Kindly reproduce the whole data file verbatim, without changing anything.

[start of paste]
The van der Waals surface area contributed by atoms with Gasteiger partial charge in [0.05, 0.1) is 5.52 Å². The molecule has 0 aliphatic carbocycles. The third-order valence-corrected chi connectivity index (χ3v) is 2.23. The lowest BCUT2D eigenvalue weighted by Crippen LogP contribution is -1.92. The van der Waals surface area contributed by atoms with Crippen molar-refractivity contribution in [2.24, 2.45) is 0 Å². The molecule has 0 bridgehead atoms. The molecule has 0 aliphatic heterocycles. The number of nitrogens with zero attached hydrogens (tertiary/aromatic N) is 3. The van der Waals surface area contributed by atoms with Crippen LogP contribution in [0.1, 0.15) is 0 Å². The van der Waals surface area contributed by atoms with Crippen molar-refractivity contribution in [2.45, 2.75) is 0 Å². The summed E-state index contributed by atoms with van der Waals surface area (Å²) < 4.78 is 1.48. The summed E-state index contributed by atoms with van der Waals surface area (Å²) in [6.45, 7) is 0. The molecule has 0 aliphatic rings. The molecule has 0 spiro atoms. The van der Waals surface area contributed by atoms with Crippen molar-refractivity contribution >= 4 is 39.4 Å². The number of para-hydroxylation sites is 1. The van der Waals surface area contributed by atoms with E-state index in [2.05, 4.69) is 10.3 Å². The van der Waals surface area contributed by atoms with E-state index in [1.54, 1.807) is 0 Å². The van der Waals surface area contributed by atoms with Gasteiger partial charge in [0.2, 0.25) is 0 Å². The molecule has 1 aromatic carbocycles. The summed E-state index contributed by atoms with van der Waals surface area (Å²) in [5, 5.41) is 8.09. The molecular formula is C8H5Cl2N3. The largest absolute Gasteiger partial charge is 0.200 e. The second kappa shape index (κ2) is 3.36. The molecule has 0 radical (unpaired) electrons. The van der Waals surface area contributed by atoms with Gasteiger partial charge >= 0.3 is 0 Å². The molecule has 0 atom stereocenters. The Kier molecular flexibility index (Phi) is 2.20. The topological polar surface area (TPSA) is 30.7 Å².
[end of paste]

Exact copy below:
The van der Waals surface area contributed by atoms with Gasteiger partial charge in [0.05, 0.1) is 5.52 Å². The molecule has 0 aliphatic carbocycles. The third-order valence-corrected chi connectivity index (χ3v) is 2.23. The lowest BCUT2D eigenvalue weighted by Crippen LogP contribution is -1.92. The van der Waals surface area contributed by atoms with Crippen molar-refractivity contribution in [2.24, 2.45) is 0 Å². The molecule has 0 bridgehead atoms. The molecule has 0 aliphatic heterocycles. The number of nitrogens with zero attached hydrogens (tertiary/aromatic N) is 3. The van der Waals surface area contributed by atoms with Crippen LogP contribution in [0.1, 0.15) is 0 Å². The van der Waals surface area contributed by atoms with Crippen molar-refractivity contribution in [2.45, 2.75) is 0 Å². The summed E-state index contributed by atoms with van der Waals surface area (Å²) < 4.78 is 1.48. The summed E-state index contributed by atoms with van der Waals surface area (Å²) in [6.45, 7) is 0. The molecule has 0 aliphatic rings. The molecule has 0 spiro atoms. The van der Waals surface area contributed by atoms with Crippen molar-refractivity contribution >= 4 is 39.4 Å². The number of para-hydroxylation sites is 1. The van der Waals surface area contributed by atoms with E-state index in [2.05, 4.69) is 10.3 Å². The van der Waals surface area contributed by atoms with E-state index in [1.54, 1.807) is 0 Å². The van der Waals surface area contributed by atoms with Gasteiger partial charge in [0.2, 0.25) is 0 Å². The molecule has 1 aromatic carbocycles. The summed E-state index contributed by atoms with van der Waals surface area (Å²) in [5, 5.41) is 8.09. The molecular formula is C8H5Cl2N3. The largest absolute Gasteiger partial charge is 0.200 e. The second kappa shape index (κ2) is 3.36. The molecule has 0 radical (unpaired) electrons. The van der Waals surface area contributed by atoms with Gasteiger partial charge >= 0.3 is 0 Å². The molecule has 0 atom stereocenters. The Kier molecular flexibility index (Phi) is 2.20. The topological polar surface area (TPSA) is 30.7 Å².